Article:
“I think what he brings to the table, the communication skills not only with his staff, our staff in terms of the scouting staff, but also with the coaching staff, has been nothing but a big plus.”

Coach Jason Garrett added, “He has a coaching background, which is very positive for us. We really feel like we’re on the same page. He’s certainly done a great job in his new role.”

McClay has called his job with the Cowboys a dream come true. Texas is home for the Houston native who played in high school at Marion Christian and in college at Rice.

Mike Treybig, his high school defensive coordinator at Marion Christian, says its surreal to see McClay in the position he is in now.

"The kid was a leader and a winner in high school," Treybig said. "He was special and everybody loved him. You wanted to do anything you could for him, because he busted his butt and went out of his way to do extra stuff."

Some of that extra stuff included watching extra film with the coaches on those old 16 mm projectors.

"Will would watch the tape to find out ways to make himself better," Treybig said. "He was a student of the game way back when."

It came together for him after a four-year professional career in the Arena Football League, going from player to coach before getting a unique opportunity in 2000. He was named the director of personnel for the Orlando Rage of the newly formed, but now defunct XFL, and he was in charge of building a team from the ground up under general manager Tom Veit and coach Galen Hall.

“That was a pressure cooker of a time,” Veit recalls. “We had to put together a team in six months. He was smart, hardworking and had an eye for talent. We were 8-3 and had the best record in the league. We lost our quarterback right before the playoffs or we would have probably won the championship.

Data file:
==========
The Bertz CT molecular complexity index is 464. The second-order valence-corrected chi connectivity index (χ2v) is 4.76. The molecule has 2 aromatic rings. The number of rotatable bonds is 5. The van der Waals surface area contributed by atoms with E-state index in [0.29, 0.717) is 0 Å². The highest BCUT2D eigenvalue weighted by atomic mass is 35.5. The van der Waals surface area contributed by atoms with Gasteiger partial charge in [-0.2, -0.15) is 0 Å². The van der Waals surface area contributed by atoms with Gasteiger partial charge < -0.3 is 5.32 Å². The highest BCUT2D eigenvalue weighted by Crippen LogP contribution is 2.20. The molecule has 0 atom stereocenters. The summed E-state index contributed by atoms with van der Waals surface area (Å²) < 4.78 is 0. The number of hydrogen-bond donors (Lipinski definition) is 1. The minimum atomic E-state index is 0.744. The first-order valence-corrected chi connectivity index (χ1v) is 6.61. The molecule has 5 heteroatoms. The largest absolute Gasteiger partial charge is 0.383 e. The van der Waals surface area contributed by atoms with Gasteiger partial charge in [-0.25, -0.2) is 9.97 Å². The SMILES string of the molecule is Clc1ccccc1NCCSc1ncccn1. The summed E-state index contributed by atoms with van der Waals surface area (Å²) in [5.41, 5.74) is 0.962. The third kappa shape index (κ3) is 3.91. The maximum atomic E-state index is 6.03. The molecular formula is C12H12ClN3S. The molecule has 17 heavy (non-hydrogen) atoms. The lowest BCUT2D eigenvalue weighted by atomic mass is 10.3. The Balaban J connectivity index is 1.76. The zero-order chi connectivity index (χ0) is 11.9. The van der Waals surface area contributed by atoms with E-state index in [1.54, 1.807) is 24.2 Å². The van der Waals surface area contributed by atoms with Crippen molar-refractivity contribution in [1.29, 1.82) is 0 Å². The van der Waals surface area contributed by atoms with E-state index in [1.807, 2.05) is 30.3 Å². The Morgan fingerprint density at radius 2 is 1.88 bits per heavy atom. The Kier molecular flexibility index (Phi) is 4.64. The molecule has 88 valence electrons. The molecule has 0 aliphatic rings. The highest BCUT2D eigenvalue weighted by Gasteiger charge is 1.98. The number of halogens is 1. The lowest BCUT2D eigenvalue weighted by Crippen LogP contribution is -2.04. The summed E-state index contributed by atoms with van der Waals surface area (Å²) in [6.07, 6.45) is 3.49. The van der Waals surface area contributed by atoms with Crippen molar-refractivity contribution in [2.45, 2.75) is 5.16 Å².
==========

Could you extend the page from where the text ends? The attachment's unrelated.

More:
“He was a star back then. I knew he would do well. That he is where he is doesn’t surprise me at all.”

Veit has continued to follow McClay’s career since he left the Rage, first as a member of the scouting department with the Jacksonville Jaguars in 2001 before coming to Dallas in 2002 as a member of the scouting department, as well as an assistant coach for the Desperados. And even when he was the Desperados coach from 2004-08, he continued to work as a full-time member of the scouting department.

Veit took a renewed personal interest in McClay’s work last season when the Cowboys signed Selvie to the roster. Veit is a former associate athletic director at South Florida, Selvie’s alma mater.

Selvie had a disappointing first three years in the NFL and was sitting at home when McClay found him during training camp last season. He blossomed in 2013 with a seven sacks and now has a legitimate NFL future again.

"Will could look at the roster and really figure out if he can help," Veit said. "Guys from Arena league are a different entity than outdoor guys. He could do that. He could look at talent and see beyond what they are doing then and see if they can play in a different system. It's kind of what he has done with the Cowboys. Look at George Selvie. Will gets him and then boom."

That's what the Cowboys hope McClay brings to the draft war room on Thursday night.